LOUD WHISPERS: Women Are Not Beasts
A response to Olatunji Ololade’s Beasts Of No Gender, The Nation.
‘We have too many women reading too much meaning into everything and agitating about anything, like the television commercial in which a joyous father of a newborn yells into his mobile phone’s mouthpiece; ‘Mama na boy o’. To them, such an advert constitutes an offensive patriarchal mindset’.
‘To be a feminist, if not a defect, is at least a fetish; like porn. The feminist is that woman who dulls down to an artificially created set of sexual-political sensibilities, in order to satisfy her emotional lust for being perpetually ‘oppressed’………like porn addicts, paedophiles, rapists and racists, such woman is an emotion junkie – infinitely handicapped yet propelled by her lust for unearned benefits……’.
‘Feminism can not exist without man-hating and that is the cold-hard truth’
‘Blaming socialization for women’s predicament constitutes the worst of feminist claptrap’
And it goes on and on. There is a Part 1, Part 2 and Part 3. The first time I read this very troubling rant by Olatunji Ololade against feminists/women’s rights advocates was three or four years ago when it was serialized in The Nation, a leading national newspaper in Nigeria. I think one of two things must have happened. First scenario – Olatunji probably got so many horrified responses from women, it gave him a serious high which took him a long time to come down from, hence the need for another shot of adrenaline. The second possibility is that he did not get enough push back the first time, so he became emboldened and decided to up the ante.
In the interim, Olatunji became an award-winning writer, receiving CNN Multi Choice African Journalist awards back to back, as well as other local ones. Of course we are always proud of our fellow country men and women when they bring home well deserved laurels, it is great to have something to celebrate about Nigerians other than news about us being perpetual scoundrels.
After wincing and grimacing through the January 2016 version of what passes for Olatunji’s analysis of the state of gender relations and women’s rights activism in Nigeria, I have decided to raise a number of issues with him in the form of some unsolicited advice as follows:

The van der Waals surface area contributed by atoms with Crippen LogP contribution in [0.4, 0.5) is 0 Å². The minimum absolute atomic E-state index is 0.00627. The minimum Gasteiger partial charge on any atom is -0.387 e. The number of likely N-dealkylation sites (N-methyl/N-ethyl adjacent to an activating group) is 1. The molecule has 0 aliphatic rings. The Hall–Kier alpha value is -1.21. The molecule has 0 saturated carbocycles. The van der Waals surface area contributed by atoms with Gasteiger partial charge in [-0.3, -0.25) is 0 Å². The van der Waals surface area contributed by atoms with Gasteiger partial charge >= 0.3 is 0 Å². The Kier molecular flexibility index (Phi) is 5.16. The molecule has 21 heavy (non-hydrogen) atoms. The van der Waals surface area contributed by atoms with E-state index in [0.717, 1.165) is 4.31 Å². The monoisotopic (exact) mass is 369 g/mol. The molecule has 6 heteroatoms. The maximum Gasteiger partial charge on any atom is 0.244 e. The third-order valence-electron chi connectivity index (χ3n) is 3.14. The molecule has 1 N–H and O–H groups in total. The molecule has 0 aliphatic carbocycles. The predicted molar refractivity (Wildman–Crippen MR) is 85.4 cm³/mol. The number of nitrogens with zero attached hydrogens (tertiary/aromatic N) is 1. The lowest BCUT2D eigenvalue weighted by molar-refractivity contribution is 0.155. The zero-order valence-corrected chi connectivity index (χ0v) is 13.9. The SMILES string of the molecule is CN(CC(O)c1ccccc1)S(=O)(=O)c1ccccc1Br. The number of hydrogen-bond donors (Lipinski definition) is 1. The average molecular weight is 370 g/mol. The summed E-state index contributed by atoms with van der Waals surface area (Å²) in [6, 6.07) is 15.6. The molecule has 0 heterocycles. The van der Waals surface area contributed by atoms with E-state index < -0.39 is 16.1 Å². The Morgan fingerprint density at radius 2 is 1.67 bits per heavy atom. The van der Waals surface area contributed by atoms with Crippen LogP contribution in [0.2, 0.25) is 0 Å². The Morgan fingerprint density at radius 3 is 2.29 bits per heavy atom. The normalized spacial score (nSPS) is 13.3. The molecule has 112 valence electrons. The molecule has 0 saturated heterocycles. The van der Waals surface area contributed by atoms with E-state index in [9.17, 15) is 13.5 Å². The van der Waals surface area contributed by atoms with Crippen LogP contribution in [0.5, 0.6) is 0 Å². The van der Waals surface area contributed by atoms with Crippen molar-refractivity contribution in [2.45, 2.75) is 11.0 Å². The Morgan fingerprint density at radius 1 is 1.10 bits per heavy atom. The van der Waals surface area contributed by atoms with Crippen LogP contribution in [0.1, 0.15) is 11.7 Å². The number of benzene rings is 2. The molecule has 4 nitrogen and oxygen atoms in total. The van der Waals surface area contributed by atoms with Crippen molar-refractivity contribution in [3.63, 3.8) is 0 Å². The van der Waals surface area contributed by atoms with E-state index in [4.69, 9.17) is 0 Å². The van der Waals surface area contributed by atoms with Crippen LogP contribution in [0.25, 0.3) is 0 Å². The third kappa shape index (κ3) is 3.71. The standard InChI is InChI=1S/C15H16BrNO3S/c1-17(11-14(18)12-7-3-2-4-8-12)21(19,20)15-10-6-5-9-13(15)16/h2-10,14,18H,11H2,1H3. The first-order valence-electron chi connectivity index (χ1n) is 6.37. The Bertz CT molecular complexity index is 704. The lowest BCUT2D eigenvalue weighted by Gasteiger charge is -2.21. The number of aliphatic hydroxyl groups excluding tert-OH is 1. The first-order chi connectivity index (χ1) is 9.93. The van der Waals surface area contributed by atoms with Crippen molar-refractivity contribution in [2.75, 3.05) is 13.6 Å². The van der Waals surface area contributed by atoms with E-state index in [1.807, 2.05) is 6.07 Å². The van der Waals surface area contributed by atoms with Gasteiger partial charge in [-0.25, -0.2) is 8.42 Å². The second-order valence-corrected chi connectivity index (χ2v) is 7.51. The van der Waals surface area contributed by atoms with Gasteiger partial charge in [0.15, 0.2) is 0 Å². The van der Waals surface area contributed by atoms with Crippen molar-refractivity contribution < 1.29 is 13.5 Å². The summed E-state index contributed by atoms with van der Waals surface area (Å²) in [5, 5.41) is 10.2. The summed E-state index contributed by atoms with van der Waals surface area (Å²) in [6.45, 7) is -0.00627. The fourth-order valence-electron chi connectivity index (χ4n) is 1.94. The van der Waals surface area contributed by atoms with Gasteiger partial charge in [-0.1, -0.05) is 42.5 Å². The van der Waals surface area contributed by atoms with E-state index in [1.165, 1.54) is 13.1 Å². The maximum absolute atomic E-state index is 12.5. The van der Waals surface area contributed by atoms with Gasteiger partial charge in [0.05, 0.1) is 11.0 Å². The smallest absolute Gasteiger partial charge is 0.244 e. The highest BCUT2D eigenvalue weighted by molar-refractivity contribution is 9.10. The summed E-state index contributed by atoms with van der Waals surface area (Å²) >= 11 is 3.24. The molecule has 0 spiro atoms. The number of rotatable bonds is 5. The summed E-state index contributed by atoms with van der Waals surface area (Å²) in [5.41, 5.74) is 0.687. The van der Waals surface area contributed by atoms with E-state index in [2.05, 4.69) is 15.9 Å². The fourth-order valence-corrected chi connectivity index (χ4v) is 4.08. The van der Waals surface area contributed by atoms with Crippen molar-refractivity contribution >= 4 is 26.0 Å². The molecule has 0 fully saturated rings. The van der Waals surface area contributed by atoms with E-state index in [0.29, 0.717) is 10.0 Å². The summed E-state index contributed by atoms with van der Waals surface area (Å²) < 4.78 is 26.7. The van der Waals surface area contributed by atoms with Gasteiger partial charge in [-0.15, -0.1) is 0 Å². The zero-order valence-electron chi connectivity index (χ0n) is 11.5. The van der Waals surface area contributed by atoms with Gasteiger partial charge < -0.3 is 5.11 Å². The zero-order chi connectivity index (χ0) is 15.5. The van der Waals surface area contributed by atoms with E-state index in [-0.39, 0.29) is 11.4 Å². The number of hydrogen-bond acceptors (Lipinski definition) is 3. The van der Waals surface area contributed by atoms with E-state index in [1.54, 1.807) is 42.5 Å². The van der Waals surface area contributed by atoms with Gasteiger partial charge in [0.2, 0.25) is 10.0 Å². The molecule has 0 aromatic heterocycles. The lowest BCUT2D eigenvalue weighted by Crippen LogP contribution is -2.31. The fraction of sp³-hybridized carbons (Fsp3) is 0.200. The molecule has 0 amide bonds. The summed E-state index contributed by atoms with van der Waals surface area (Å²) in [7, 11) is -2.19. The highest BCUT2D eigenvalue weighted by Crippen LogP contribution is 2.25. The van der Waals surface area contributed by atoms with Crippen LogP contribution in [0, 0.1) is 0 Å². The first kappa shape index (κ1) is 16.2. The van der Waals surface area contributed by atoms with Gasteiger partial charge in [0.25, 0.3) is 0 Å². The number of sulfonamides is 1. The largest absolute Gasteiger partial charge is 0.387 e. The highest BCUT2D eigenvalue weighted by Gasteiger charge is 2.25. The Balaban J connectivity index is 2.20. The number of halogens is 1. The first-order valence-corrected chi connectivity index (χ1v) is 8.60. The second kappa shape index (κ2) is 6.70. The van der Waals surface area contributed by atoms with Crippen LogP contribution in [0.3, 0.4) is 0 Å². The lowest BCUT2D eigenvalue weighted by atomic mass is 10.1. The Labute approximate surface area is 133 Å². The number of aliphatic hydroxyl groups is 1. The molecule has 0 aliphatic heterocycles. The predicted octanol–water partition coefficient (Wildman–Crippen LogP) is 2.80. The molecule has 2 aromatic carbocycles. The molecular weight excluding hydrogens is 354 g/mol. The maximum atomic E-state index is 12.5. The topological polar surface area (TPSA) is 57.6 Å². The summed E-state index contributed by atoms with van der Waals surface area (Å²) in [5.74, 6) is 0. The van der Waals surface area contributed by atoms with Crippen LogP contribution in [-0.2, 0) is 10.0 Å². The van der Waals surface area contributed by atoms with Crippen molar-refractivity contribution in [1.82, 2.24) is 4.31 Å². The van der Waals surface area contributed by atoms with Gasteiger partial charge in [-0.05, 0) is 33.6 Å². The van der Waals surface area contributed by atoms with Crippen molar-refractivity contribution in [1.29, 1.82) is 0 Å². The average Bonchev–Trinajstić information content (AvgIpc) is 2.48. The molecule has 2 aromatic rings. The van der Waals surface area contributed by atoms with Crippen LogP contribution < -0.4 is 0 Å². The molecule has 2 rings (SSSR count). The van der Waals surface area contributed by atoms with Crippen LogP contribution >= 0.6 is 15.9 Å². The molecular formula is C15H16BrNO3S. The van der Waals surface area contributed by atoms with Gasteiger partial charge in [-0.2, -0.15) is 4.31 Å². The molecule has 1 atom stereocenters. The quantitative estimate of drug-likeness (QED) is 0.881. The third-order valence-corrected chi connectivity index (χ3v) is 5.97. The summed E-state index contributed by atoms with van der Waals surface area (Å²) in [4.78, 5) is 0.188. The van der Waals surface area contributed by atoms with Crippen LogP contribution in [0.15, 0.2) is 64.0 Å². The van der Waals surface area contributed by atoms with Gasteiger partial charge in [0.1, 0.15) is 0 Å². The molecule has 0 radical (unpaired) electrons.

• Olatunji needs to take his responsibilities as a leading journalist and writer in Nigeria more seriously. Research, analysis, reflection, empathy and empirical evidence are critical to any nuanced understanding of an issue as complex as feminism and gender relations. The quality of debate you have in private spaces is not the same as the one you place on the pages of a national newspaper – in all its three part, problematic glory.
• I advise our award winning brother to do more reading. The more writing you do, the more you have to read. Olatunji needs to read the work of Nigerian feminist thinkers such as Ifi Amadiume, Molara Ogundipe-Leslie, Bolanle Awe, Ayesha Imam, Ronke Oyewunmi, Ama Ata Aidoo, Amina Mama, Bisi Aina, Simi Afonja to mention a few. He would also do well to look at what other African women such as Sara Longwe, Abena Busia, Sylvia Tamale, Awa Thiam, and so many others have to say. These women, alongside scores of others, have worked to produce a body of knowledge and thought on African feminist theory and practice. The summary of their definition of Feminism is one of a global struggle against all forms pf patriarchal oppression. Their analysis includes not only a critique of white, western feminist hegemony, but also serves to create a unique space for the conceptualization and practicalisation of a feminism that resonates with the lived experiences of every day African women. One of the greatest contributions of African feminist thought, has been its insistence on locating feminist discourse within Africa’s historical realities of slavery, colonialism, globalization and marginalization. In essence, you cannot talk about an empowered woman in Africa without liberating her entire community from poverty and lack of opportunities. This includes the men and boys in her life. Some of these women I mention are my teachers and mentors, some are peers, and they are all my friends. Most of them are mothers, wives and grandmothers. I am sure none of us ever dreamt that a day would come when a privileged, educated African brother would liken us to ‘porn addicts, paedophiles, rapists and racists’.
• Mr Ololade needs to broaden his analytical horizons. Patriarchy is real. It is not in our minds. It has never simply been about Men versus Women. It is about the use of male dominated institutions and structures such as politics, religion, education, economics, culture and tradition to create a universe in which one gender becomes superior to the other. Olatunji said women made a big deal out of a seemingly innocuous ‘Mama na boy ‘advert. Even his fellow men understand why the fuss was made. Let us call the new baby boy John. In some cultures, on the 8th day of his birth, a goat will be killed. If the baby is a Mary, they will kill a chicken for her. John will grow up to be the first to have a shot at education if his family is poor. Mary will have to learn how to be a good wife because that is where her career prospects will lie, if she is to lift her family out of poverty. Perhaps Ololade missed the drama we all witnessed, approximately ten years ago, when a wealthy politician celebrated the first birthday of his first son after five daughters, with the gift of a Rolls Royce to the little boy. Yes, Olatunji, ‘Mama na boy’ means something.